As active citizenship takes root, Ghanaians take to the streets.
Kofi Bosque-Hamilton is a Senior Web Developer at Oxfam America.
What do you do when a colleague asks you about the state of “activism” in your home country?
A few months ago my Oxfam colleague Omar Ortez, who is the Senior Policy Advisor on Active Citizenship, did just that. Other than the recent Oil4Food campaign, I explained to him that historically the issues that motivate Ghanaian activists to come out are usually partisan politics, university student board, and labor union issues, for instance, nurses in Ghana were recently on strike.
The question is: “Why isn’t the regular Ghanaian citizen, who is not active in party politics, or a student, or in a labor union, apt to take to the streets and voice their demands?”
Well, it’s complicated. I suspect that we Ghanaians are “nice.” In other words, the reason Ghana is an oasis of peace in a region that’s festering with political instability (Guinea, Cote d’Ivoire) and terrorism (Nigeria) is the same reason that ordinary Ghanaians do not take to the street when they are frustrated. Retired diplomat and writer Mr. K.B. Asante actually explains this in his column, “Is the Ghanaian character partly to blame?”
Well, on July 1st a bunch of Ghanaians, including myself, decided not to be so nice anymore.
How we got there
Even though many Ghanaians have been suffering for a while, a string of events within the last few weeks pushed the collective consciousness of every Ghanaian to ask “What the %#*& is going on?”
- The World Cup saga: Our national football team, the Black Stars, had not been given money that was promised to them for playing, so threatened to boycott their first round match against Portugal. So what did our government do? Did they wire the money into the bank accounts of the players? No. The President John Mahama intervened and $3,000,000 was sent by plane and then given a car escort to the Ghanaian players in Brazil – this after the Bank of Ghana set a law that no one could transfer more than $10,000 out of the country. It was a scene so fantastically comedic that the plot is coming to Hollywood soon.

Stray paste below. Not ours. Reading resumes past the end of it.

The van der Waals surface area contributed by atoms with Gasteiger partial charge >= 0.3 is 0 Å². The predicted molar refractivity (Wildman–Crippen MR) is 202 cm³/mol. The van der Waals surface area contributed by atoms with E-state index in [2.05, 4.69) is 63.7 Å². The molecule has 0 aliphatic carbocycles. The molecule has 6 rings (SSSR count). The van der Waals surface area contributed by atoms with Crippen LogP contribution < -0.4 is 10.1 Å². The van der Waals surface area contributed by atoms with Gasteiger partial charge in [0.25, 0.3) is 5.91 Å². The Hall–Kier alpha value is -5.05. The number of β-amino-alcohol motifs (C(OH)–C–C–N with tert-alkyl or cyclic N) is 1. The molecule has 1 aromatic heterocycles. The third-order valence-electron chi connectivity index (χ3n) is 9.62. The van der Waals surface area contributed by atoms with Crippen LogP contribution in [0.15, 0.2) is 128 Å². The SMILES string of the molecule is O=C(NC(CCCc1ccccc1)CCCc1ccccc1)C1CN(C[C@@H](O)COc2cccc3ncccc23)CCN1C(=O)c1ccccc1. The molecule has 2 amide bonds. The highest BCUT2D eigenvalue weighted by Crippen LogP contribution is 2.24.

Institute of Chartered Accountants Ghana weighs in on the $3 million saga pic.twitter.com/VNqLGZ2w83
— Kofi C (@kofic) July 4, 2014
— 97.3 Citi FM (@Citi973) June 26, 2014
- “The rent is too damn high!”: The Ministry of Energy and Petroleum released a statement that the Ghanaian National Petroleum Authority (NPA) had been paying $63,000 per month(!) for rent, an agency that had no qualms about wasting Ghanaians’ money.
- Fuel shortage: The Chamber of Bulk Oil Distribution Companies warned Ghana that it would stop releasing petrol and diesel in a week’s time unless the government paid the 1.8 billion cedis (almost $600 million) that it owed them. It turns out the government had not been paying them since 2011. The ensuing panic from this announcement got everybody to the filling stations so they could fill up, resulting in super long lines at the pump, the filling stations consequently running out of petrol, and lost productivity.
So the Ghanaian government had money for boycotting players and exorbitant rent, but we had no money (or, some say, we refused) to pay our financial obligations? Ghana’s priorities were clearly screwed up, and for many of the protesters – including myself – these final straws broke the camel’s back.
The Plan for July 1st
The plan among Ghanaian citizens was to gather at the Flagstaff House, the official residence and office of the President, and present a petition on July 1st, Ghana’s republic day. That is why this action was called #OccupyFlagstaffHouse for those on social media,.
To note, the Flagstaff house is not without its own controversy. It was originally named by former president Kufour as the “Golden Jubilee House” to commemorate Ghana’s 50th year of freedom, but the current government decided to rename it to the “Flagstaff House,” a colonial relic. (Please don’t ask me why they prefer the colonial name or why Ghana’s lawyers and judges still wear ridiculous colonial white wigs and accompanying attire. It is a sad story for another day.)